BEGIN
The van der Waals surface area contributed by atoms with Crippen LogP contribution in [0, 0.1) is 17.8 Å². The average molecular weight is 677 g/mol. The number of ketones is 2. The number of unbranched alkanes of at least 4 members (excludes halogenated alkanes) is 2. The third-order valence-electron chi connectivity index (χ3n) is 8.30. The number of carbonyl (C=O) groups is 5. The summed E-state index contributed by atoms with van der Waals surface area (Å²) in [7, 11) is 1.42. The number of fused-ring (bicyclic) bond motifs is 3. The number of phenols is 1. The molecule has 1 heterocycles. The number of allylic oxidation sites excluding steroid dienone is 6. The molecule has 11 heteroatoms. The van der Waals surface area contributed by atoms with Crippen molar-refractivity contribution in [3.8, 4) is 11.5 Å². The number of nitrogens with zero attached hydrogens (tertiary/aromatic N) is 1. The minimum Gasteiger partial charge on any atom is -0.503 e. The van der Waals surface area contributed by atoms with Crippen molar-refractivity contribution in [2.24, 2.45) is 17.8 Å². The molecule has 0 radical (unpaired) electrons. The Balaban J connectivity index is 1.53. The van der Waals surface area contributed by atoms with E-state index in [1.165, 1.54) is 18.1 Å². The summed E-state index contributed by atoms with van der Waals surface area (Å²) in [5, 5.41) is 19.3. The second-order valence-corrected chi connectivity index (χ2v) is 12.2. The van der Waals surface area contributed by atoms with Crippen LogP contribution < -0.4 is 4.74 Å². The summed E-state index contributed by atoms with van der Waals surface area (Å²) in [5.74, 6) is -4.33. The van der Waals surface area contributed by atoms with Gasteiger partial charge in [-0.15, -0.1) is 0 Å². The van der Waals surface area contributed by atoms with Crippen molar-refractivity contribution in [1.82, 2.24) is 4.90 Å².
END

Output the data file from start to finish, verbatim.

The van der Waals surface area contributed by atoms with Crippen LogP contribution in [0, 0.1) is 17.8 Å². The average molecular weight is 677 g/mol. The number of ketones is 2. The number of unbranched alkanes of at least 4 members (excludes halogenated alkanes) is 2. The third-order valence-electron chi connectivity index (χ3n) is 8.30. The number of carbonyl (C=O) groups is 5. The summed E-state index contributed by atoms with van der Waals surface area (Å²) in [7, 11) is 1.42. The number of fused-ring (bicyclic) bond motifs is 3. The number of phenols is 1. The molecule has 1 heterocycles. The number of allylic oxidation sites excluding steroid dienone is 6. The molecule has 11 heteroatoms. The van der Waals surface area contributed by atoms with Crippen molar-refractivity contribution in [3.8, 4) is 11.5 Å². The number of nitrogens with zero attached hydrogens (tertiary/aromatic N) is 1. The minimum Gasteiger partial charge on any atom is -0.503 e. The van der Waals surface area contributed by atoms with Crippen molar-refractivity contribution in [2.24, 2.45) is 17.8 Å². The molecule has 0 radical (unpaired) electrons. The Balaban J connectivity index is 1.53. The van der Waals surface area contributed by atoms with E-state index in [1.165, 1.54) is 18.1 Å². The summed E-state index contributed by atoms with van der Waals surface area (Å²) in [5, 5.41) is 19.3. The second-order valence-corrected chi connectivity index (χ2v) is 12.2. The van der Waals surface area contributed by atoms with Crippen LogP contribution < -0.4 is 4.74 Å². The summed E-state index contributed by atoms with van der Waals surface area (Å²) in [5.74, 6) is -4.33. The van der Waals surface area contributed by atoms with Gasteiger partial charge in [-0.15, -0.1) is 0 Å². The van der Waals surface area contributed by atoms with Crippen molar-refractivity contribution in [1.82, 2.24) is 4.90 Å².